Deep Blue Trouble
PublisherOrenda Books
Date Published05 January 2018
Price£ 8.99

Deep Blue Trouble

by Steph Broadribb

Gibson ‘The Fish’ Fletcher has broken out of prison, killing several guards in the process. Bounty hunter Lori Anderson has the job of bringing him back


Lori Anderson is a bounty hunter. She’s also a single mother, and the two are not always compatible. To make matters worse, her daughter Dakota has leukaemia and Lori isn’t a match for a bone marrow transplant. Dakota’s best bet for a compatible match is her father, James Tate – known as JT – the man who taught Lori all she knows about bringing back bail fugitives. The only trouble is that JT is in prison, probably on his way to death row.

When Lori is offered a deal by an FBI agent to bring back Gibson ‘The Fish’ Fletcher, a man who has just escaped prison, killing several guards in the process, she’s not keen. But in return for her services, JT will go free. Lori doesn’t want anything to do with Special Agent Alex Monroe and his deals, but he’s got her over a barrel and they both know it. So while Dakota is enjoying herself at a summer camp, Lori sets out on Fletcher’s trail.

Meanwhile, things aren’t exactly going easy for JT in prison. He can look after himself, but he’s crossed some nasty people – as has Lori – and they don’t give up.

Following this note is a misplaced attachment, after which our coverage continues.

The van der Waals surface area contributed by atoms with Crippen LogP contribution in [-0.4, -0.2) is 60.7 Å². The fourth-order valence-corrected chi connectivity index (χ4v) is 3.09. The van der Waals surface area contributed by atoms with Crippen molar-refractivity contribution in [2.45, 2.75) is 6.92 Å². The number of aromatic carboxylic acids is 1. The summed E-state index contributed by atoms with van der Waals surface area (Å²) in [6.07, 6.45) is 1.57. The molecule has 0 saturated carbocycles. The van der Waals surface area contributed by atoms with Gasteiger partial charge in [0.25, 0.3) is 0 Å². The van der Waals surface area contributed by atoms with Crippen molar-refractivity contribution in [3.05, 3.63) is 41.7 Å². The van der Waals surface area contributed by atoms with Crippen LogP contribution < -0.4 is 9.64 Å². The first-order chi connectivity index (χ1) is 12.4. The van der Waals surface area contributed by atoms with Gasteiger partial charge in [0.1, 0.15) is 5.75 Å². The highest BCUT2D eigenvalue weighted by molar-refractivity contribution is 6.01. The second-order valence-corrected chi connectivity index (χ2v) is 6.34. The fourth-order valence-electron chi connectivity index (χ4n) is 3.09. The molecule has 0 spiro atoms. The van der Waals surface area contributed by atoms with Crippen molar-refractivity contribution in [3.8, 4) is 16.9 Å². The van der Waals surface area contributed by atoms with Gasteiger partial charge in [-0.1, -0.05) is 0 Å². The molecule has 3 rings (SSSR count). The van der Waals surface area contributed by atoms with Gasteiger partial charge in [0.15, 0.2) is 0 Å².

Lori Anderson is a classic ballsy, kick-ass main character. She’s tough, resourceful and very good at what she does. She has her standards, though, and generally refuses to carry a gun. Guns have brought her enough heartache in the past and she’s determined to stay away from them and stick to using a taser. There’s plenty of action, but the story never degenerates into a macho slug-fest. Lori can handle herself in a fight, and those scenes are well drawn, and of the show not tell variety.

I like Lori and the other characters a lot, even Dez McGregor, the distinctly bullish boss of a bounty hunting firm, forced into a temporary partnership with Lori against his will – and hers. There were times when I could see the point of his gripes about her style. Lori, used to working solo, relying on no one other than herself, isn’t the easiest person to get along with, and she’s capable of making snap judgements and then sticking to them, without questioning herself. Alex Monroe, the distinctly shady FBI agent, is clearly working to an agenda of his own that doesn’t necessarily align with the bureau’s interests, and even Fletcher, the man on the run, isn’t all he seems.

There are some clever bait-and-switch moves in the plot, which cracks along at an excellent pace. It’s hard to see how Lori and JT will come through what their creator throws at them, and there’s no certainty of a happy ending, which ramps up the tension very satisfactorily. Lori’s relationship with JT is at the heart of the book, but the story never drops out of gear in that regard. The stakes are high, and Lori knows it. She has to put her feelings aside and get on with the job, even when she doesn’t know whether JT is alive or dead. In Lori Anderson, Steph Broadribb has created an excellent series lead.

Reviewed 28 September 2019 by Linda Wilson